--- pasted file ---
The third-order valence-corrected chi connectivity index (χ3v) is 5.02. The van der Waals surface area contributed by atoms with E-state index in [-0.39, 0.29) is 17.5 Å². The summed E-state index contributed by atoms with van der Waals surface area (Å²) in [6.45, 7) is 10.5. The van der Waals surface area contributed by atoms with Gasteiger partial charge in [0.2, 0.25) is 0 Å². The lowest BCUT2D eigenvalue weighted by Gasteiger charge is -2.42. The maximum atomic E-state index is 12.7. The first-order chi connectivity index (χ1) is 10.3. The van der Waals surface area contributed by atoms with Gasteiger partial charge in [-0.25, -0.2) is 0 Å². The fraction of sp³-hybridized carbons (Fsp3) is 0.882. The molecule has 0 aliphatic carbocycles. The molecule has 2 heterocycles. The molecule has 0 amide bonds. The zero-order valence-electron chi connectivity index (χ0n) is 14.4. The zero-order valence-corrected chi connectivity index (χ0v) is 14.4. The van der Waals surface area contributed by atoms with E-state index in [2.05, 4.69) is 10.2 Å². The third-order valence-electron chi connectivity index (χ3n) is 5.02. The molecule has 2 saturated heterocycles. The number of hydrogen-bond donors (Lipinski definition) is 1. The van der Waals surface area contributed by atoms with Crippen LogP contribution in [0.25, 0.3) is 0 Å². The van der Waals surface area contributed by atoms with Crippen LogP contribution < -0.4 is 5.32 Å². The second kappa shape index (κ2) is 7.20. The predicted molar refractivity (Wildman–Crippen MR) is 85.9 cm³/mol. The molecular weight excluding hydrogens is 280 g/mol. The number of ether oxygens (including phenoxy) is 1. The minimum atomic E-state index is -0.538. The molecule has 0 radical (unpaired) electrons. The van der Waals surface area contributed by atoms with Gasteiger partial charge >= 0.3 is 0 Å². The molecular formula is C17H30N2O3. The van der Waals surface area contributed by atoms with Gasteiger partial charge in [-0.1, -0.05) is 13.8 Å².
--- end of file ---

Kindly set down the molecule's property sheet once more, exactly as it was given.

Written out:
The third-order valence-corrected chi connectivity index (χ3v) is 5.02. The van der Waals surface area contributed by atoms with E-state index in [-0.39, 0.29) is 17.5 Å². The summed E-state index contributed by atoms with van der Waals surface area (Å²) in [6.45, 7) is 10.5. The van der Waals surface area contributed by atoms with Gasteiger partial charge in [0.2, 0.25) is 0 Å². The lowest BCUT2D eigenvalue weighted by Gasteiger charge is -2.42. The maximum atomic E-state index is 12.7. The first-order chi connectivity index (χ1) is 10.3. The van der Waals surface area contributed by atoms with Gasteiger partial charge in [-0.25, -0.2) is 0 Å². The fraction of sp³-hybridized carbons (Fsp3) is 0.882. The molecule has 0 aliphatic carbocycles. The molecule has 2 heterocycles. The molecule has 0 amide bonds. The zero-order valence-electron chi connectivity index (χ0n) is 14.4. The zero-order valence-corrected chi connectivity index (χ0v) is 14.4. The van der Waals surface area contributed by atoms with E-state index in [2.05, 4.69) is 10.2 Å². The third-order valence-electron chi connectivity index (χ3n) is 5.02. The molecule has 2 saturated heterocycles. The number of hydrogen-bond donors (Lipinski definition) is 1. The van der Waals surface area contributed by atoms with Crippen LogP contribution in [0.25, 0.3) is 0 Å². The van der Waals surface area contributed by atoms with Crippen LogP contribution < -0.4 is 5.32 Å². The second kappa shape index (κ2) is 7.20. The predicted molar refractivity (Wildman–Crippen MR) is 85.9 cm³/mol. The molecular weight excluding hydrogens is 280 g/mol. The number of ether oxygens (including phenoxy) is 1. The minimum atomic E-state index is -0.538. The molecule has 0 radical (unpaired) electrons. The van der Waals surface area contributed by atoms with Gasteiger partial charge >= 0.3 is 0 Å². The molecular formula is C17H30N2O3. The van der Waals surface area contributed by atoms with Gasteiger partial charge in [-0.1, -0.05) is 13.8 Å².